Finding the right digital SLR camera flash is quite easy in some respects: it all comes down to cost.
Once you decide on a budget, the right flash solution will fall into place.
When it comes to digital SLR camera flash, you can spend anywhere from $100 to $10,000 — it just depends on how often you want to use your flash and what you want to use it for.
If you hate the look of on-camera flash and want a little something different, then there are plenty of low-cost alternatives to choose from.
But if you're trying to set up a professional portrait studio in the basement, then you're going to have to spend a bit more.
In the end, how you use your digital SLR camera flash is more important than HOW MUCH you spend.
While some exceptional images are the result of incredibly expensive flash setups, many are captured by budget photographers who really know how to leverage the limited equipment they have.
The pages of this flash guide will introduce you to the terms, technology and accessories associated with off-camera flash to help you make the best decision about what type of flash to get for your digital SLR camera.
Buying a Camera...Again
The steps required to find the best digital SLR camera flash are quite similar to the four-step process that I recommend when you're looking for a digital SLR camera:
- Know what you want to photograph with your flash
- Understand the jargon so you can objectively compare different flash units
- Compare the different options available in your price range
- Find the best price for your digital SLR camera flash
Unless you approach your flash purchase this way, you're going to find the range of possible options quite overwhelming.
Once you have a specific need in mind (i.e. I want to photograph small figurines for eBay auctions) you'll be able to zero in on the best digital SLR camera flash for you.
The Cons of On-Camera Flash
If you're reading this page you're probably already interested in using off-camera flash with your digital SLR.
But some of you may have found your way here quite by accident, and are wondering why there are SO many flash options available when many digital SLRs come with that convenient built-in flash that pops up from the top of the camera.
There are several reasons why professionals don't use built-in flash:
- On-camera flash is more likely to create red-eye in your portrait photos
- The light is harsh, direct and always comes from the direction of the camera
- Many cameras don't allow you to control the intensity of the built-in flash
- Built-in flash units are less powerful, and can't light large areas effectively
If none of these seem like great limitations to you, then stick with your built-in flash — there's no need for you to read any further.
However, if you're feeling constantly disappointed by how your photos with flash turn out, then an alternative to built-in flash may be just the thing you need.
I mentioned at the beginning of this page that there is a huge range in price when it comes to digital SLR camera flash.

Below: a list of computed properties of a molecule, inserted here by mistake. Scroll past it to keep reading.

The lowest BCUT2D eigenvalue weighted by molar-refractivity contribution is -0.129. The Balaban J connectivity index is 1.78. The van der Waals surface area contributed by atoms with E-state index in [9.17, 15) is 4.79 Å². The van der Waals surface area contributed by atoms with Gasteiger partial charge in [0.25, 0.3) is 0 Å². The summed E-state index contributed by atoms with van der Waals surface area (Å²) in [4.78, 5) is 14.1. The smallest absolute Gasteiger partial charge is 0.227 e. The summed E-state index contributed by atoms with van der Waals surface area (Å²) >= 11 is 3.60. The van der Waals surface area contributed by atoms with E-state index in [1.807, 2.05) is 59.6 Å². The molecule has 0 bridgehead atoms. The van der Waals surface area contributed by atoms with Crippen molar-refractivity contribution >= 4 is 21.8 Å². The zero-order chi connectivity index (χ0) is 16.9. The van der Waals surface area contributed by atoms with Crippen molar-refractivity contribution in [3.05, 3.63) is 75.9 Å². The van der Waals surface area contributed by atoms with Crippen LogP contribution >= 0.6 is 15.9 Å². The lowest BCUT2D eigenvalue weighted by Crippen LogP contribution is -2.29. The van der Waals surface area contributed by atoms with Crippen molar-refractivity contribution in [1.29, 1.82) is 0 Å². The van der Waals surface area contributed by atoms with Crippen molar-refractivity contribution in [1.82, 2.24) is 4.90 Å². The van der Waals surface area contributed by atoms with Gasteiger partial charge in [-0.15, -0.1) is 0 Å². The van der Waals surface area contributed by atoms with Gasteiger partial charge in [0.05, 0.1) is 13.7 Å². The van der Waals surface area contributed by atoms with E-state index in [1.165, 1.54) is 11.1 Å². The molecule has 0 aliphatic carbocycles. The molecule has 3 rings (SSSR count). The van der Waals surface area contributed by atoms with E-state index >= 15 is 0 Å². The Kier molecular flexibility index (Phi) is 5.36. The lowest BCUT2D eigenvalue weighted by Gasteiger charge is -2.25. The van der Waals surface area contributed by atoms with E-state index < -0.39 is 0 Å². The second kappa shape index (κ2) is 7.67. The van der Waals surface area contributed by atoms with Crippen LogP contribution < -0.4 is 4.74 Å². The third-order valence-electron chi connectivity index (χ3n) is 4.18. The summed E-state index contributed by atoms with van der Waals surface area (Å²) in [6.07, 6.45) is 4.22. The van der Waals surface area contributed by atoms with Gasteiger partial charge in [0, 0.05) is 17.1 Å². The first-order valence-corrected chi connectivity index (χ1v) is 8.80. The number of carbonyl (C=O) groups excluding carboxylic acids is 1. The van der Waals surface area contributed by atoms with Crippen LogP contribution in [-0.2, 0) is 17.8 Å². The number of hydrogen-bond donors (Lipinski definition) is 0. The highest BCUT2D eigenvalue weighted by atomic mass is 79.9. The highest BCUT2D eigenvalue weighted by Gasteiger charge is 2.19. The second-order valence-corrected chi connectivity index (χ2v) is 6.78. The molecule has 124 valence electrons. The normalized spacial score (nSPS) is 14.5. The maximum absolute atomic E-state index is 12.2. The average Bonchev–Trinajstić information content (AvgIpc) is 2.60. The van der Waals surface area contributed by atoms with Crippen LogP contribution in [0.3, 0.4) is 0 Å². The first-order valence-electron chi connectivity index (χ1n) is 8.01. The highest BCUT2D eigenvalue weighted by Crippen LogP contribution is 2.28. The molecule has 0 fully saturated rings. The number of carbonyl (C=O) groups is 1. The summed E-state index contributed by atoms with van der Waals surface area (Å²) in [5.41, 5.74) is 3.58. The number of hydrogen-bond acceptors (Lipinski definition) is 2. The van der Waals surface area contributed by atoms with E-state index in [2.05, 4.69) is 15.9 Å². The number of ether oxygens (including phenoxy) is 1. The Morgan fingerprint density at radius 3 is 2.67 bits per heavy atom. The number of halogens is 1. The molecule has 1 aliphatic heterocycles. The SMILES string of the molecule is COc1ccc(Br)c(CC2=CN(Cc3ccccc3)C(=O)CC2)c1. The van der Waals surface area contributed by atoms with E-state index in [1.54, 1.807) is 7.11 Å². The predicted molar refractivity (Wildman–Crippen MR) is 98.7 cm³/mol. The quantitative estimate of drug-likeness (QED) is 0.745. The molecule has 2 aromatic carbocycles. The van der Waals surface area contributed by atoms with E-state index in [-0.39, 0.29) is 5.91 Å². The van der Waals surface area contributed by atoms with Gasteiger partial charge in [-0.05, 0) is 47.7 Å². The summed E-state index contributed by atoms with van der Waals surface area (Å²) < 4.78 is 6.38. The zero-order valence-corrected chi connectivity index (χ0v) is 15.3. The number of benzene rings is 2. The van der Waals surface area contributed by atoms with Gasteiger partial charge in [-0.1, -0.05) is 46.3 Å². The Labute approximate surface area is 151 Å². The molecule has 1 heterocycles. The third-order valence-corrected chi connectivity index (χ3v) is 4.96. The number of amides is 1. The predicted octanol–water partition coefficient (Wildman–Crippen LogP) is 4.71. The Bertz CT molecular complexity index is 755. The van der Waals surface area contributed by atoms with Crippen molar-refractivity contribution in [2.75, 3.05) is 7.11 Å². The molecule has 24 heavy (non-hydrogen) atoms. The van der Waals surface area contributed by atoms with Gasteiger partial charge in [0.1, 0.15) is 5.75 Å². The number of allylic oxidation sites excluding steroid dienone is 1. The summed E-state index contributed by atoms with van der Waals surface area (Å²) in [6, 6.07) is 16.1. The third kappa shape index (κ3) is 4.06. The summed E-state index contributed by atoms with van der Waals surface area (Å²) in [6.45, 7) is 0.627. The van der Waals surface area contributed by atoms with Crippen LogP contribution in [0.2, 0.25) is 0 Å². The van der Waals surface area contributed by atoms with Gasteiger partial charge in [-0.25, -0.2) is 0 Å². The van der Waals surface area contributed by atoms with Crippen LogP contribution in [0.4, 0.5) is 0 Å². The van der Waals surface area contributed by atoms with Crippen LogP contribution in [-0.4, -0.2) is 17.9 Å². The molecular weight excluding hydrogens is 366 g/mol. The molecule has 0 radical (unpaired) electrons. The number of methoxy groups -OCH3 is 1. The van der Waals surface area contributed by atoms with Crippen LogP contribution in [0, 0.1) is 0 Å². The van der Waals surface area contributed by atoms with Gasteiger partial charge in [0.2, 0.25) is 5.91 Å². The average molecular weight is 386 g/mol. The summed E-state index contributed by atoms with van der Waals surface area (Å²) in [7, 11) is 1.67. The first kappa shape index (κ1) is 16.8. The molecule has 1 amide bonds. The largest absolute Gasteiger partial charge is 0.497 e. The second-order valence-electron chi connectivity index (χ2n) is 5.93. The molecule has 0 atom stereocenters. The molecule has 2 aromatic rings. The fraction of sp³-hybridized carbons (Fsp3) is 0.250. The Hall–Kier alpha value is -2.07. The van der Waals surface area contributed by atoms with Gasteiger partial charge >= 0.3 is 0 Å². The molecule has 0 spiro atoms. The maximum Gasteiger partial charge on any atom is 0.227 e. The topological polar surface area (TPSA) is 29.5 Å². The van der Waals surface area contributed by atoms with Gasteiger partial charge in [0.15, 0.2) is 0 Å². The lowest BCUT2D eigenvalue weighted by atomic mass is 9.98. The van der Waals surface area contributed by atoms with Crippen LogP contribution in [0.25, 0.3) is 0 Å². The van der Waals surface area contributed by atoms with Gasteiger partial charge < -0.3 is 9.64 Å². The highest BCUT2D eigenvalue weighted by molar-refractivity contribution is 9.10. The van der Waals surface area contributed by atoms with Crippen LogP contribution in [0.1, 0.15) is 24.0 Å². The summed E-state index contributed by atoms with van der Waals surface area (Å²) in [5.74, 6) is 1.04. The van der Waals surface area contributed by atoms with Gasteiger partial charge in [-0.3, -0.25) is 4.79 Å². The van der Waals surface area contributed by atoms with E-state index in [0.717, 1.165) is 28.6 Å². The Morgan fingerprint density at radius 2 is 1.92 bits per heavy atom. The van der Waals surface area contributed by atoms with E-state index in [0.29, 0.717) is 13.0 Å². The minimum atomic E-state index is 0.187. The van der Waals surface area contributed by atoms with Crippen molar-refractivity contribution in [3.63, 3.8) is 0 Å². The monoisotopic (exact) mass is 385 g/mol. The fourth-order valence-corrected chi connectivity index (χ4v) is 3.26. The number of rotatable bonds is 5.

This is because flash packages run the gamut from a single external flash to professional three-light setups that include stands, umbrellas, power packs, barn doors and reflectors.
This section will serve as a quick high-level introduction to the more detailed pages that follow.
Before you start looking in earnest for a flash, it helps to know some of the terms that get thrown about.
The first two apply to flash units themselves:
While the second two are actually features of your digital SLR camera:
Learn these terms upfront, because they apply to every type of digital SLR camera flash unit you'll consider. Understanding the first two terms will also help you realize why some flash units are significantly more expensive than others.
The cheapest way to dramatically improve the quality of your flash photography is to invest in an external flash.
These flash units are more powerful than the built-in variety, and many include swivel/bouce heads so you don't have to aim the light directly at your subject.
An external flash can either be attached directly to the camera, fired via a cord, or activated wirelessly.
You can either buy a proprietary flash unit that matches the manufacturer of your camera, or you can go with a third party model (less compatiblility but also less expensive).
External flash units are small and portable.
Strobes are a step up from external flash units, but inexpensive ones can sometimes cost the same as a high-end external flash.
The big question that you have to answer when considering a strobe is whether you want the light to be plugged in all the time, or if you want it to be able run off a battery pack.
Strobes are significantly larger and heavier than external flash units.
There are five ways you can trigger a flash:
- Using the camera hot shoe
- Using a hot shoe "extension" cord
- Using a PC sync cord
- Using a wireless transmitter
- Using a "slave" trigger
Just like with external flash units, there are plenty of camera-specific and third party options that you can choose from.
Flash really starts to become interesting when you modify it in some way: either by bouncing it off a reflective surface or by passing it through a diffuser.
There are a lot of accessories that will help you control the intensity and color of flash, and these include: reflectors, diffusers, umbrellas, softboxes, barn doors, snoots, gels and grid spots.
From a simple flash setup that produces great results for a mere $100 to one that costs closer to $600, I've put together several different flash packages in increasing order of cost.
For each flash setup, I'll illustrate what sort of results you can achieve and I'll also explain some of the limitations of each package.